Offensive line has been a need for the Vikings for the last decade, and it doesn’t appear to be changing anytime soon. The Vikings front office was notorious for much of the 2010s for skipping over offensive line in the early rounds of the draft and instead relying on free agency and late-round picks to assemble a group. This approach has not been successful, and the Vikings are still scrambling to find consistency.

Additionally, Kirk Cousins isn’t the most mobile quarterback on the planet. Former offensive coordinator Kevin Stefanski and newly-promoted offensive coordinator Gary Kubiak were able to hide the offensive line on rollouts and play action in 2019. This led to Cousins’ high ranking as a deep passer and Diggs’ elite numbers as a big-play receiver.

More recently, the Vikings have been investing early-round picks on offensive linemen. Brian O’Neill has been a hit so far at right tackle. But Pat Elflein and Garrett Bradbury have struggled on the interior. Riley Reiff has been solid for the most part at left tackle, but it’s fair to question if he is playing up to his contract.

This unit was very solid in the zone running game in 2019. But as has already been emphasized, the NFL is a passing league, and the ability to protect the quarterback takes precedent.

2. Quarterback

Kirk Cousins should be and probably will be the Minnesota Vikings’ starting quarterback in 2020. He had arguably his best season as a pro in 2019 and earned his first career playoff win by making several clutch throws in overtime in a hostile environment. That alone should award him the chance to play out the last year of his current contract as Minnesota’s starter.

Quarterback depth is the reason the position is ranked so highly on this list. This is the most valuable position in the game, without question, and perhaps the most valuable position in all of sports. A pretty clear correlation exists between good quarterback play and winning championships.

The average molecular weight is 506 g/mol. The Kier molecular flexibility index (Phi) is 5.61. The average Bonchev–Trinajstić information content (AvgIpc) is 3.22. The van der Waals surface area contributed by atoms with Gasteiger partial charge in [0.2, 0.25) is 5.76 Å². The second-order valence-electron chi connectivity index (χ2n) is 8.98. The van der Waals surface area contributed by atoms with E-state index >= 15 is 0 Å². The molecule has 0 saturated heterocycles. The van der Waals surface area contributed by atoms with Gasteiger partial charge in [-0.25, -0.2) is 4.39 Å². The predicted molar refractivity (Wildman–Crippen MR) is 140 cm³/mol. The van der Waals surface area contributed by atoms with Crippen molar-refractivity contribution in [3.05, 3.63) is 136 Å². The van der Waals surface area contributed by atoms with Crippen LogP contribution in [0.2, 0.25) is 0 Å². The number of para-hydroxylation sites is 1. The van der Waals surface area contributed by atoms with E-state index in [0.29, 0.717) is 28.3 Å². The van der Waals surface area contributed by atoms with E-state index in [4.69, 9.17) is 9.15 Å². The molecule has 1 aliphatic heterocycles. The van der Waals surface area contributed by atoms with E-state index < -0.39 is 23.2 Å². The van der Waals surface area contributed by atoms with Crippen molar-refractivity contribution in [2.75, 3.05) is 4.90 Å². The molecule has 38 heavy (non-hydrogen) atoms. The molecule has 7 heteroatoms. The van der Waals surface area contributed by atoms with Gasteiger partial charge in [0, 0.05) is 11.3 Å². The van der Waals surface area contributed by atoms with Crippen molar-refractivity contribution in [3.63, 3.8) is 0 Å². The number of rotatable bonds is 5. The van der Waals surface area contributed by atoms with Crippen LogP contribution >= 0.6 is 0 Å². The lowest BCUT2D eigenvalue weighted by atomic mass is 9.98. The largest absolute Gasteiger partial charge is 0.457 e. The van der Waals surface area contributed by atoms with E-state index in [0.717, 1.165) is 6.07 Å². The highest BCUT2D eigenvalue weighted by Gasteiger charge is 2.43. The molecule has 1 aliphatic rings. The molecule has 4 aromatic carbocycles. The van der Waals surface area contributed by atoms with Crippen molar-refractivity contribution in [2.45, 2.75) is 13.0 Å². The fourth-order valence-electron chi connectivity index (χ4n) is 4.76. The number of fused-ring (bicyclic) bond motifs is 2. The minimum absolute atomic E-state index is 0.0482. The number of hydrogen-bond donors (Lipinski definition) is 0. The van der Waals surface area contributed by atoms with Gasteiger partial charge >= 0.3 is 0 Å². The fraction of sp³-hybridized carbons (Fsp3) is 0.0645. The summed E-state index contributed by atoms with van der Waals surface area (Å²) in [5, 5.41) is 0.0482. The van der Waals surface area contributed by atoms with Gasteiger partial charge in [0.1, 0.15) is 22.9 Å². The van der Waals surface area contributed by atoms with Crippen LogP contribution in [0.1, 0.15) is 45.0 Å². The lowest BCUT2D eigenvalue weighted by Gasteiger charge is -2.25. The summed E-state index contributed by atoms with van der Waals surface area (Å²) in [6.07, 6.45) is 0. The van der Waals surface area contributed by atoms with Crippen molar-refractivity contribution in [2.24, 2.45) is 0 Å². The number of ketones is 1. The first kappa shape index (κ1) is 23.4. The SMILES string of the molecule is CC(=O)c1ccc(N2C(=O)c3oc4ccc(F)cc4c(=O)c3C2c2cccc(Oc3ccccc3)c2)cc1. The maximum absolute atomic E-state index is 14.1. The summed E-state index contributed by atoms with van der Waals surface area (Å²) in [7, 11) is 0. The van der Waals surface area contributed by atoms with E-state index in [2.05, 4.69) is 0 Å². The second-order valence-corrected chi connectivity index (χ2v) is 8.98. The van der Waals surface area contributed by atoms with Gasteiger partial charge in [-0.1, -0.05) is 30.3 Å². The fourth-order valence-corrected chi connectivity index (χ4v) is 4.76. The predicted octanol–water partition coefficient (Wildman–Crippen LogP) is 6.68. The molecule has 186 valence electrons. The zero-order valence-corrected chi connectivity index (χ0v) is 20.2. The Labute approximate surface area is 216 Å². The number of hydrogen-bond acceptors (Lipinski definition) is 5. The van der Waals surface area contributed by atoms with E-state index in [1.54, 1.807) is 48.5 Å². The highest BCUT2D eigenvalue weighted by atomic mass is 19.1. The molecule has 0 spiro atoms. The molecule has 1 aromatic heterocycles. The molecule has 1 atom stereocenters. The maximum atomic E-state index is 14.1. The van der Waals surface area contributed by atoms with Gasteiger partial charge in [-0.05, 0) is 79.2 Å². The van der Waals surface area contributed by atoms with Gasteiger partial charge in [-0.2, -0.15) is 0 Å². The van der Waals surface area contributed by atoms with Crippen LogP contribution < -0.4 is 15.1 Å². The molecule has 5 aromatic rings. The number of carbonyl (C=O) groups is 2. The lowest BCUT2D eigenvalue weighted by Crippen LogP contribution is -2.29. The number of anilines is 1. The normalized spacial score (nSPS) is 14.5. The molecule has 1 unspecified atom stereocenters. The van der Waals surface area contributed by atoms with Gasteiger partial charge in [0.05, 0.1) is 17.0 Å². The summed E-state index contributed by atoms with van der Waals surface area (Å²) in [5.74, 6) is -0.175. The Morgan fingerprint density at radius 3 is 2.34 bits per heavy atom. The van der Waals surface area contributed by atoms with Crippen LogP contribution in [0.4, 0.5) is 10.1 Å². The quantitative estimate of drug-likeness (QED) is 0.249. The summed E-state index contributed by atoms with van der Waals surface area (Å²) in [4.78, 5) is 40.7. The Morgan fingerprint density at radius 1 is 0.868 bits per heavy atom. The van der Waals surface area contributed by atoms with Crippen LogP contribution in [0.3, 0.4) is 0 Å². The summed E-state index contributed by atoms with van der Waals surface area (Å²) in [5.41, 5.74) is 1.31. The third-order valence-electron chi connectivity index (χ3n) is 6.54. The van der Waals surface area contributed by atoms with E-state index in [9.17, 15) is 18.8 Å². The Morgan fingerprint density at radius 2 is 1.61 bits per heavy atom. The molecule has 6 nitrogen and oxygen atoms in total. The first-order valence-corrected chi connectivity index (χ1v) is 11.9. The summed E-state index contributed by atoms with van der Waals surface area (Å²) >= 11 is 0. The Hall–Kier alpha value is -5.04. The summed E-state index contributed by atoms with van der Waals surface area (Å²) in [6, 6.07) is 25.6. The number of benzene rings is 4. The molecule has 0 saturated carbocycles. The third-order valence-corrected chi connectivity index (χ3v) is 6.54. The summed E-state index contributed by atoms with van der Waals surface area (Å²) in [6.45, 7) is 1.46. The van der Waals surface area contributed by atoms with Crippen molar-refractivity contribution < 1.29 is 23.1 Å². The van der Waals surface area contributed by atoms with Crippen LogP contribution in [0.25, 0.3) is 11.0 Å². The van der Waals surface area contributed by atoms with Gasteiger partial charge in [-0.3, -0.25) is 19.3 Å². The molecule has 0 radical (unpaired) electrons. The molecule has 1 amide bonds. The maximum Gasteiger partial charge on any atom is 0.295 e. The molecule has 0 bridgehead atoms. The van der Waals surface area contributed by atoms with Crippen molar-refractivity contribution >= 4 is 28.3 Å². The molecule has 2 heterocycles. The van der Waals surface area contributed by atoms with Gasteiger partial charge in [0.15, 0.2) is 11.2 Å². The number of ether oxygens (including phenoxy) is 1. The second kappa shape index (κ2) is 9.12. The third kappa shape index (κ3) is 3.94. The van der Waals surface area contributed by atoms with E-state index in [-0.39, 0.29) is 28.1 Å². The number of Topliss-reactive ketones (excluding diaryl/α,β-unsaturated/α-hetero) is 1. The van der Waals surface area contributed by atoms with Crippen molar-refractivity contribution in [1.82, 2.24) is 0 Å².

If Cousins goes down with an injury, it’d be nice to not have to punt on the 2020 season altogether. Meanwhile, drafting a quarterback in the early rounds of the drafts also provides Minnesota with the option of letting Cousins walk after the 2020 season should the Vikings not further progress toward the ultimate goal.

1. Cornerback

Mike Zimmer is known as a cornerback whisperer across the NFL, and he has found success over the years in Minnesota with Xavier Rhodes, Trae Waynes, and other young draft picks. However, the 2019 season did not support that claim, as Minnesota’s group of cornerbacks struggled consistently to match up across from opposing wide receivers.

Due to both contract situations and on-field performance, it seems likely that the Vikings cornerback position could see a major overhaul from 2019 to 2020 with only one or two faces remaining. Mike Hughes was perhaps Minnesota’s best cornerback in 2019 and appears to be the only player poised to return unless the Vikings find the money to re-sign Waynes or Mackensie Alexander.

Zimmer’s defense works best when its cornerbacks can knock receivers off their routes early and disrupt the timing with the quarterback. Rhodes and Waynes, in particular, have taken steps back since the team’s magical 2017 season, and the Vikings’ defense as a whole has been impacted.

The Vikings have drafted cornerbacks high in the draft ever since the Zimmer era began, and it has never been more justified than it is now.